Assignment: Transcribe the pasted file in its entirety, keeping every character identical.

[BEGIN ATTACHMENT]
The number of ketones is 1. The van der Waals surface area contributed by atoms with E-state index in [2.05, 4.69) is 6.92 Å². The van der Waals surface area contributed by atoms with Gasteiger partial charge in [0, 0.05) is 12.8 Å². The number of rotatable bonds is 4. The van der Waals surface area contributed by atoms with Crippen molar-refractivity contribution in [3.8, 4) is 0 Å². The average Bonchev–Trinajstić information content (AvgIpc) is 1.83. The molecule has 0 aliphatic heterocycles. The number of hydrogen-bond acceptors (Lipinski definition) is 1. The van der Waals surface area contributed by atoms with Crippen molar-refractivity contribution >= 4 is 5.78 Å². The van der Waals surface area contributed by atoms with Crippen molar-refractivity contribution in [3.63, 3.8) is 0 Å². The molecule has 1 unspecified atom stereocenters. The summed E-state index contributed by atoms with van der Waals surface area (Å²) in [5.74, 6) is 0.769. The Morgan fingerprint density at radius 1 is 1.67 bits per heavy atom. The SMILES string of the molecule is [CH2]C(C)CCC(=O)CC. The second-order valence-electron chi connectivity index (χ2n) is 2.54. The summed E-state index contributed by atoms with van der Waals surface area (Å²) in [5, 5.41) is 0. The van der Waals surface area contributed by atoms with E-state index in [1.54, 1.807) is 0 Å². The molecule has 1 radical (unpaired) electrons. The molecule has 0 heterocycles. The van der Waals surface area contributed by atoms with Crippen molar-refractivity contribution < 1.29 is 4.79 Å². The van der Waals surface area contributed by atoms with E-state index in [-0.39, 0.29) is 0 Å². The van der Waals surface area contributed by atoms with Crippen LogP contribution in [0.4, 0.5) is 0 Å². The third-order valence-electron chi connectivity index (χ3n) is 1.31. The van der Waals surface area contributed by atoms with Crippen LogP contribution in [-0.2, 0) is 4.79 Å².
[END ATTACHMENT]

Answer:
The number of ketones is 1. The van der Waals surface area contributed by atoms with E-state index in [2.05, 4.69) is 6.92 Å². The van der Waals surface area contributed by atoms with Gasteiger partial charge in [0, 0.05) is 12.8 Å². The number of rotatable bonds is 4. The van der Waals surface area contributed by atoms with Crippen molar-refractivity contribution in [3.8, 4) is 0 Å². The average Bonchev–Trinajstić information content (AvgIpc) is 1.83. The molecule has 0 aliphatic heterocycles. The number of hydrogen-bond acceptors (Lipinski definition) is 1. The van der Waals surface area contributed by atoms with Crippen molar-refractivity contribution >= 4 is 5.78 Å². The van der Waals surface area contributed by atoms with Crippen molar-refractivity contribution in [3.63, 3.8) is 0 Å². The molecule has 1 unspecified atom stereocenters. The summed E-state index contributed by atoms with van der Waals surface area (Å²) in [5.74, 6) is 0.769. The Morgan fingerprint density at radius 1 is 1.67 bits per heavy atom. The SMILES string of the molecule is [CH2]C(C)CCC(=O)CC. The second-order valence-electron chi connectivity index (χ2n) is 2.54. The summed E-state index contributed by atoms with van der Waals surface area (Å²) in [5, 5.41) is 0. The van der Waals surface area contributed by atoms with E-state index in [1.54, 1.807) is 0 Å². The molecule has 1 radical (unpaired) electrons. The molecule has 0 heterocycles. The van der Waals surface area contributed by atoms with Crippen molar-refractivity contribution < 1.29 is 4.79 Å². The van der Waals surface area contributed by atoms with E-state index in [-0.39, 0.29) is 0 Å². The van der Waals surface area contributed by atoms with Crippen LogP contribution in [0.4, 0.5) is 0 Å². The third-order valence-electron chi connectivity index (χ3n) is 1.31. The van der Waals surface area contributed by atoms with Crippen LogP contribution in [-0.2, 0) is 4.79 Å².